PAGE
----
In order to create an extinguisher, we would need light sensors. So we obtained two light sensors and fixed them with Lego enclosures to block out as much ambient light as possible. We figured out how to obtain these readings in our code so that the robot could react to them. We decided to avoid using the IR sensors until after completing a working holonomic robot that reacts to light. In the end, we barely got that far, so the IR sensors were never incorporated into our final robot, although we did test them early on with success. Moreover, we found that after utilizing four wheels, we did not have any more motor outputs for a fan. At this point, we decided to revise our goal to create a robot that follows light.

Our first task was to get the robot to respond to light. Since we were having trouble with simultaneous translation and rotation, we decided to have it run the tasks separately. We decided to make a routine that the robot could repeat, such as rotating in a circle, then moving a little bit towards the light, then repeating. First, we had the robot rotate indefinitely and remember the greatest light intensity that it had recently seen, and its rotation position at which it saw that greatest intensity. In our next step, we had the robot rotate 360 degrees, then return to the orientation it was in when it saw the most light. In our next step, we had the robot stop after the first rotation, then move holonomically in the direction of the most light.

The above description was as far as we got with our robot. In fact, in our final robot, the above behavior was not even correct. We were using the above tasks as tests to build upon, then after giving up on expanding, we tried to move back to the above behavior and failed for unknown reasons. In hindsight, we should have saved all code that exhibited good behavior, whether we were going to try to expand upon it or not. It would have been a good idea to make a copy of the implementation and save it after we achieved the above behavior.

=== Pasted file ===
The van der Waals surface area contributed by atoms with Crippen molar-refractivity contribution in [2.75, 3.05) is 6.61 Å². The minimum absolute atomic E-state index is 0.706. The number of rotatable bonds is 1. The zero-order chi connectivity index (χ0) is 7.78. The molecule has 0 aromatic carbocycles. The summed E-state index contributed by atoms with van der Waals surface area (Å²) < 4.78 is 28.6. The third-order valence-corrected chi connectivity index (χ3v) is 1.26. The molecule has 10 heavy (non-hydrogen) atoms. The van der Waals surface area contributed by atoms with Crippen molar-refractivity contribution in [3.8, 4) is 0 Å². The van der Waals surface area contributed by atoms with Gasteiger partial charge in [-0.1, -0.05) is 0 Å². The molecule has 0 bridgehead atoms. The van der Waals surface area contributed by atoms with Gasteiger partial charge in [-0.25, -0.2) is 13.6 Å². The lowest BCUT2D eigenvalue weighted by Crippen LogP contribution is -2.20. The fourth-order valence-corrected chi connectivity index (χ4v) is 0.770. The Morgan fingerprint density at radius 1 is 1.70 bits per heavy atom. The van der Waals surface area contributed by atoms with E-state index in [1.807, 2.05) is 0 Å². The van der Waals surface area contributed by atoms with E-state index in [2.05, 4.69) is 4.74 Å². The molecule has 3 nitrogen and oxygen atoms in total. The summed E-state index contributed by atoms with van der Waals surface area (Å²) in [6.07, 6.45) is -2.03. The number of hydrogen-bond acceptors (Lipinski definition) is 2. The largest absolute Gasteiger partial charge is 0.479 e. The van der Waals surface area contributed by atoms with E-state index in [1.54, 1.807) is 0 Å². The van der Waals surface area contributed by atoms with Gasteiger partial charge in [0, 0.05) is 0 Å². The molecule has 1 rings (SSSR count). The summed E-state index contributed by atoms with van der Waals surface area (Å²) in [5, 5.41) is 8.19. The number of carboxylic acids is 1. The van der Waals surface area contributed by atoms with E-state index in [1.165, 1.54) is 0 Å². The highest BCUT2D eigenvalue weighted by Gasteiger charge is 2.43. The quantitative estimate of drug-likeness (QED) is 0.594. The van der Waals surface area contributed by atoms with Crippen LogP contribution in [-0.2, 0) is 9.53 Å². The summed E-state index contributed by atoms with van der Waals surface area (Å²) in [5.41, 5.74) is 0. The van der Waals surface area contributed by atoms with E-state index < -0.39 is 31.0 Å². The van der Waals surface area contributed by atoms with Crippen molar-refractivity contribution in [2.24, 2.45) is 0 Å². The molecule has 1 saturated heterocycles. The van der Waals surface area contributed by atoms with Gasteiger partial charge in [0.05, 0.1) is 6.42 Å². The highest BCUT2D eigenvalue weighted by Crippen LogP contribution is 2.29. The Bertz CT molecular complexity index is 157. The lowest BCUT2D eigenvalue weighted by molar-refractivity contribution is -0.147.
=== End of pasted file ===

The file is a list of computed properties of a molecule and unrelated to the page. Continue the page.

During the many hours between successfully achieving the above behavior and when we decided to give up on improvements, we were trying to achieve the following. We would have liked to get the robot to rotate and translate at the same time. While we may have had this behavior down, it was never smooth and always looked like something was wrong. Our final goal at this point was to have the robot continually rotate while always translating in the direction in which it had recently (within the last full rotation) seen the most light. This could be used in a standard extinguisher maze such as the one Janna used, but with a cover on top and a strong light source at the entrance. The object for the robot would be to find its way out of the maze by following the light.

Here is a zip file with some of the examples that came with the XPort. This code probably won't run, as the rest of the install directory is excluded. Most of the examples we used can be found in xrc/robot1/. In particular, from this directory, we used the wander example to create the wandering differential drive robot in the first half of the project. We used the frisbee example to create the holonomic robot for our final robot. I don't believe either of these examples are still intact as we found them anywhere in the directory tree, but they can both be found on the CD that came with the XPort. The majority of the wander example found in this zip file was already written; we only tweaked some parameters and made other minor changes. Nearly all of the frisbee example was our work. The only commands in the original were to translate a certain distance and rotate a certain distace, at the same time to create a frisbee effect.

Here is a summary of what we know about the code for future users. We also found a useful article on using the XPort.

First Project: ER1


We plan to work on the default "Silicon Mudder" project for Lab 1 (unless we get a brilliant idea really soon). We plan to develop a specific task for the ER1 and utilize at least computer vision and some learning algorithm.

Progress and Performance Results